Baseball: Northwestern ready to debut new Rocky and Berenice Miller Park


Daily file photo by Lauren Duquette

RJ Watters crosses the plate for a run. The junior outfielder made the most of his starts over spring break, including a diving catch at the warning track Sunday.

Ben Pope, Reporter


When Jake Stolley steps onto the mound Wednesday afternoon, he’ll accomplish two firsts with one pitch.

The senior will make the first start of his collegiate career after 47 relief appearances over the past three seasons.

And Stolley will throw the first-ever pitch in the renovated and renamed Rocky and Berenice Miller Park, which is finally ready for play after a year and a half of construction.

The whole team is really antsy. They said they’d let us in the locker room tomorrow after the game if we play well, so we’re excited for that,” Stolley joked.

Behind Stolley, the Wildcats (6-18, 1-2 Big Ten) will seek to snap a slump of 14 losses in their last 16 games with their home opener against Chicago State (6-16, 0-3 WAC) on a momentous day for the program.

Renovations on the formerly named Rocky Miller Park, originally built in 1943, have replaced the playing surface, built new locker rooms and a larger press box, enlarged spectator seating and improved other amenities. NU will debut the stadium Wednesday after playing its first 22 games of the season on the road.

“It’s going to be great just to be home,” associate head coach Josh Reynolds said. “Guys can be in their own beds and in a routine; (They) don’t have to be in hotels and on buses eating out all the time. Being in our stadium and (with) our fans and even just getting that last at-bat is going to make a big difference.”

The Cats dropped their first conference series to Ohio State (15-7-1, 2-1) last weekend, winning the Friday opener but then losing back-to-back games, including on a walk-off home run Sunday.

Junior outfielder Jake Schieber said although NU tried to keep focused against the Buckeyes, they were still distracted by thoughts of finally returning home this week.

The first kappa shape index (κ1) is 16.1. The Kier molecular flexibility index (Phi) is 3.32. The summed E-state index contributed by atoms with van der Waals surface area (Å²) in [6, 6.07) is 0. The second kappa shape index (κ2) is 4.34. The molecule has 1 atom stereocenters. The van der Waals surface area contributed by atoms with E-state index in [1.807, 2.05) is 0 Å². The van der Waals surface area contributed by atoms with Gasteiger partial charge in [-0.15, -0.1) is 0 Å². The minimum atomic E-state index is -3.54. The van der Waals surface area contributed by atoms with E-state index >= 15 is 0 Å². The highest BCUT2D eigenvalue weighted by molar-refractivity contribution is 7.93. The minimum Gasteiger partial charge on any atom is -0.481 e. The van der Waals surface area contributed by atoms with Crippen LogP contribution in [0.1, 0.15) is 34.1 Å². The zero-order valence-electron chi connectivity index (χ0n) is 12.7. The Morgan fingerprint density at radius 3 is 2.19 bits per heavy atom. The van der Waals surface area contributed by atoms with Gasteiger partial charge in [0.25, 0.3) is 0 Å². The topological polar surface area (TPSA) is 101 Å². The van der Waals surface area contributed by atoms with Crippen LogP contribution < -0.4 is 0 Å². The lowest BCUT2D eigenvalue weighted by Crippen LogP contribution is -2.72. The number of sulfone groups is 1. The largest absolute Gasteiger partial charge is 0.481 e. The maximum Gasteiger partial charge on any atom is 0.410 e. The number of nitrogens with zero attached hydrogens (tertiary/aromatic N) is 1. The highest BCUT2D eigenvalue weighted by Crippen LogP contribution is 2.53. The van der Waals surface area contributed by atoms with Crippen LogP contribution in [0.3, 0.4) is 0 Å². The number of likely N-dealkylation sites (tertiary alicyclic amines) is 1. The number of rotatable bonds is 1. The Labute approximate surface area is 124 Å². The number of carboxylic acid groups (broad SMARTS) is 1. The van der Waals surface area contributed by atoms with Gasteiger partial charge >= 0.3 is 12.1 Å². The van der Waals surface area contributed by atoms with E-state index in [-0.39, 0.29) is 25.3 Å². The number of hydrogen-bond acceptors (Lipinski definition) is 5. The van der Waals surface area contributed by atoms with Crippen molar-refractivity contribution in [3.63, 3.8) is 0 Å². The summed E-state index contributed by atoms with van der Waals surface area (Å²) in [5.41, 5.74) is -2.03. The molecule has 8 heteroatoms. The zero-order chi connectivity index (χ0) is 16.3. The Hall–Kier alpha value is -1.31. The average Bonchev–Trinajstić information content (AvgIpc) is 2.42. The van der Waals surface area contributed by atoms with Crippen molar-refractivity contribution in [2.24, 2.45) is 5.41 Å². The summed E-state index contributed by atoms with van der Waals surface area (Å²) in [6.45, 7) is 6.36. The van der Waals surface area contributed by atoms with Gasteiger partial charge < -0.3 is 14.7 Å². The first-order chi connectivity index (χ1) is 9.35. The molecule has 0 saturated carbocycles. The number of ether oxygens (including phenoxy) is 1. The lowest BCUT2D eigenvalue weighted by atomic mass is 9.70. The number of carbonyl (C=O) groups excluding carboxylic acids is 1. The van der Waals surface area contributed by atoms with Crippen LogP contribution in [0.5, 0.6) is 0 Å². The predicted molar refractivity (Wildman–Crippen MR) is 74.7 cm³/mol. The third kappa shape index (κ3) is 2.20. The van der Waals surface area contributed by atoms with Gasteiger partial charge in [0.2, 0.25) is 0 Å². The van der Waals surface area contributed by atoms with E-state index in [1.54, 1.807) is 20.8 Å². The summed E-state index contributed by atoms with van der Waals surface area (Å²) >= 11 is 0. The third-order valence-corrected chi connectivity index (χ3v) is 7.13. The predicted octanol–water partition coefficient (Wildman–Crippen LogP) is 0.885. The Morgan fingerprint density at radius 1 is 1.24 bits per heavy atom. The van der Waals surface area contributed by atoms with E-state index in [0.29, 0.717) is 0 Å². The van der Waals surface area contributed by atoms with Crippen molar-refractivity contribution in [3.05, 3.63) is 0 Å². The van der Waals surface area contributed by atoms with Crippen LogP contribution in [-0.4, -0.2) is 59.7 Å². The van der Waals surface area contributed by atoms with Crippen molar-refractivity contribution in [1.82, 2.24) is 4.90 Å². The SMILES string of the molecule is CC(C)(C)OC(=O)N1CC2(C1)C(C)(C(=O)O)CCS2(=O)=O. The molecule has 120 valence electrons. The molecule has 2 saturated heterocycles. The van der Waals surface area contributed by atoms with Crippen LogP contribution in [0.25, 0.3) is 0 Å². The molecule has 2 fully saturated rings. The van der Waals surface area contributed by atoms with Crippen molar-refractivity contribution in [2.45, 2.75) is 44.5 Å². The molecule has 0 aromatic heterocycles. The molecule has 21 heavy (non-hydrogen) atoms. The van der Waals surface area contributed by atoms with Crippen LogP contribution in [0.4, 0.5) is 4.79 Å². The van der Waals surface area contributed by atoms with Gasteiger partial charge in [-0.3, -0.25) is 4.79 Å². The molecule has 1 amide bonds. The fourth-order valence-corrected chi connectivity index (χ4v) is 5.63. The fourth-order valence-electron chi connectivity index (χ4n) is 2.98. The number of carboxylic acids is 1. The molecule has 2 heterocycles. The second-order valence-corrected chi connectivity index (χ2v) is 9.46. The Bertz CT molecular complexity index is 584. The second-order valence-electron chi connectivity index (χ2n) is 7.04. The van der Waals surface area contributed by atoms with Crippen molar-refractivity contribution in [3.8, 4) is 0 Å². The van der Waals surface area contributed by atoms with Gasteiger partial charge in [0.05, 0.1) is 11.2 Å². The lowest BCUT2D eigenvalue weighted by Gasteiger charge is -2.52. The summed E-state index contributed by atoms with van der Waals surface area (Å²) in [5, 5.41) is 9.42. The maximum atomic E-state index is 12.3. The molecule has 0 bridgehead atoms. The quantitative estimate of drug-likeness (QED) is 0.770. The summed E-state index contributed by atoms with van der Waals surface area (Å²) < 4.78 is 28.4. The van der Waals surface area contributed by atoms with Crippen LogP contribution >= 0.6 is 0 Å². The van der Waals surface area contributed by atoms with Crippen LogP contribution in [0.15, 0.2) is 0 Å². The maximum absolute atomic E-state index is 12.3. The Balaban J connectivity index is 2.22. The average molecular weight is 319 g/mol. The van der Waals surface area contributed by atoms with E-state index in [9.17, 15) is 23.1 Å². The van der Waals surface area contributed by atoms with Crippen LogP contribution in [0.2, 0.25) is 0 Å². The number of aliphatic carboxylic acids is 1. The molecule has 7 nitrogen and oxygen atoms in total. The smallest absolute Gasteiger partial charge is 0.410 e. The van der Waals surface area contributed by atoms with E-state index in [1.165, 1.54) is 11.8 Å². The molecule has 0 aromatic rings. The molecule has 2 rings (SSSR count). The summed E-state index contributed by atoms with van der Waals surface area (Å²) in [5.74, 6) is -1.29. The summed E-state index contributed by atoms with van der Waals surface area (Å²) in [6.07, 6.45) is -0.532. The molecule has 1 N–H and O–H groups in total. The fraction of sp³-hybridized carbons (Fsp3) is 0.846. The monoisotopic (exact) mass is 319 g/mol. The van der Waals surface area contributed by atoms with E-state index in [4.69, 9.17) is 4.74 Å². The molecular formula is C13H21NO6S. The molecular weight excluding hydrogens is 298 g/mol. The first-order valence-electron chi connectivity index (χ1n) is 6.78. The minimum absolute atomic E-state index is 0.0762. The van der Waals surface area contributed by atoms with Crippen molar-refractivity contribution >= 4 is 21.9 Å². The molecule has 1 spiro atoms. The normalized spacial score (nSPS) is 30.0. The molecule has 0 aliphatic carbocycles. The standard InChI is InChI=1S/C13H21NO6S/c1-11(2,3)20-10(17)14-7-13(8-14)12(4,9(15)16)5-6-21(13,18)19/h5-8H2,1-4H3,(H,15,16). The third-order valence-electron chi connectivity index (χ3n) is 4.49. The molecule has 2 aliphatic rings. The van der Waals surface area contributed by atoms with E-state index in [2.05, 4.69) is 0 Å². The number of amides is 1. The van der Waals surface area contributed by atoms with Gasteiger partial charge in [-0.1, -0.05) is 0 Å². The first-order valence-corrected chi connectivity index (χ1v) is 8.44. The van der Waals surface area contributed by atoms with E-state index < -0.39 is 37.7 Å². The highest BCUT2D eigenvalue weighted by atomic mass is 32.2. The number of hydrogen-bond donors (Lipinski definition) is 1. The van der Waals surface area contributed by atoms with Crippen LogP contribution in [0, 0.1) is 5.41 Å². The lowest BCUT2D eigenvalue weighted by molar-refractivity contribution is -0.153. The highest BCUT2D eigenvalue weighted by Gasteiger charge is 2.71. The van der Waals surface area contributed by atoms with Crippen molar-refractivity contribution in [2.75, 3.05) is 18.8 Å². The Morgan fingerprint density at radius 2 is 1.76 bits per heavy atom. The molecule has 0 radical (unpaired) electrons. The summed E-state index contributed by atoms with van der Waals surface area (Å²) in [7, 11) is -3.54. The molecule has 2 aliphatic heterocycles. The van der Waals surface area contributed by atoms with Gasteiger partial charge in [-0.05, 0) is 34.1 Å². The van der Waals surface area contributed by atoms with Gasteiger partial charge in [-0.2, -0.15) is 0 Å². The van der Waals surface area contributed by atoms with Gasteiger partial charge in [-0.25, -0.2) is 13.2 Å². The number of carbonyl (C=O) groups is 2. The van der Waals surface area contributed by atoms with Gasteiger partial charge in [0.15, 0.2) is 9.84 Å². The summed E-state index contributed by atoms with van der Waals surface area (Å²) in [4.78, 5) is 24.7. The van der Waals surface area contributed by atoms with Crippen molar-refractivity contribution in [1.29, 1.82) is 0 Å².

“It’s going to be good to be home, get some home fans coming too (and) not always be playing against the opposing team’s crowd,” Schieber said.

The visiting Cougars have had their own struggles so far in 2016, losing six straight contests by a combined 58-12 score before beating Western Michigan 6-3 on Tuesday. They’ve also traveled the country extensively, playing series at Hawaii and New Mexico State this month.

NU has enjoyed plenty of success against Chicago State in recent years, winning at least its last nine meetings dating back to 2012. The cross-city rivals will complete the second half of their 2016 home-and-home series on April 19.

Reynolds, perhaps aware of the favorable matchup, said the coaching staff decided to start Stolley to help him regain control after a stretch of poor relief appearances. The senior has surrendered six earned runs in just 2.2 innings pitched over his last four games.

“He’s kinda scuffled a little bit his last couple outings,” Reynolds said. “It’s been some pressure-type situations. (I want to) let him go through it from the starter’s standpoint where it’s 0-0; (he can) build his own momentum and go from there.”

Facing a beatable opponent after a brutal first portion of the season, the Cats will hope to build upon the positives of last weekend’s tight series and earn a much-needed win. The day’s biggest story, however, won’t be the result of the game but the confines in which it is played.

“We can’t wait and we know it’s going to be incredible,” Schieber said. “We just want to step out on that field.”

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